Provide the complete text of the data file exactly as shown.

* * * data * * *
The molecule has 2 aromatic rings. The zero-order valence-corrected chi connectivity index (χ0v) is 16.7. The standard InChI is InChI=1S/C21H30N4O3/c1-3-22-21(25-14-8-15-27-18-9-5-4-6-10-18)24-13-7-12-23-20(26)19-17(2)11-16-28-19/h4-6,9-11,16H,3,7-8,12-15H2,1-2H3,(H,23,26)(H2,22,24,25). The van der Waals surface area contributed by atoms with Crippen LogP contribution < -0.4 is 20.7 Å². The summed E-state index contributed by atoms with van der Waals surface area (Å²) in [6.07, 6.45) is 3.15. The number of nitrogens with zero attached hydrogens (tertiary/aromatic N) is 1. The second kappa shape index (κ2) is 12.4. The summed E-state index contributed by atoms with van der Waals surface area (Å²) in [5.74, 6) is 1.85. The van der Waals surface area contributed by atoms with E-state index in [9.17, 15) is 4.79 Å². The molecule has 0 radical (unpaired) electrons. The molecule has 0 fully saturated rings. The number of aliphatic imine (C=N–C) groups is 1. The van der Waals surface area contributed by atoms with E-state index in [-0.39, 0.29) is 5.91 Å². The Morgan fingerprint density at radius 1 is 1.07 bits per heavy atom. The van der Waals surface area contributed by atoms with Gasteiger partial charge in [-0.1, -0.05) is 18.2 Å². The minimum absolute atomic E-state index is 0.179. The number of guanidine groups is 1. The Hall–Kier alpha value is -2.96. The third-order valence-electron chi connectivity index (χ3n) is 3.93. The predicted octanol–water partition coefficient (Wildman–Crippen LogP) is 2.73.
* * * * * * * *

The molecule has 2 aromatic rings. The zero-order valence-corrected chi connectivity index (χ0v) is 16.7. The standard InChI is InChI=1S/C21H30N4O3/c1-3-22-21(25-14-8-15-27-18-9-5-4-6-10-18)24-13-7-12-23-20(26)19-17(2)11-16-28-19/h4-6,9-11,16H,3,7-8,12-15H2,1-2H3,(H,23,26)(H2,22,24,25). The van der Waals surface area contributed by atoms with Crippen LogP contribution < -0.4 is 20.7 Å². The summed E-state index contributed by atoms with van der Waals surface area (Å²) in [6.07, 6.45) is 3.15. The number of nitrogens with zero attached hydrogens (tertiary/aromatic N) is 1. The second kappa shape index (κ2) is 12.4. The summed E-state index contributed by atoms with van der Waals surface area (Å²) in [5.74, 6) is 1.85. The van der Waals surface area contributed by atoms with E-state index in [9.17, 15) is 4.79 Å². The molecule has 0 radical (unpaired) electrons. The molecule has 0 fully saturated rings. The number of aliphatic imine (C=N–C) groups is 1. The van der Waals surface area contributed by atoms with E-state index in [-0.39, 0.29) is 5.91 Å². The Morgan fingerprint density at radius 1 is 1.07 bits per heavy atom. The van der Waals surface area contributed by atoms with Gasteiger partial charge in [-0.1, -0.05) is 18.2 Å². The minimum absolute atomic E-state index is 0.179. The number of guanidine groups is 1. The Hall–Kier alpha value is -2.96. The third-order valence-electron chi connectivity index (χ3n) is 3.93. The predicted octanol–water partition coefficient (Wildman–Crippen LogP) is 2.73.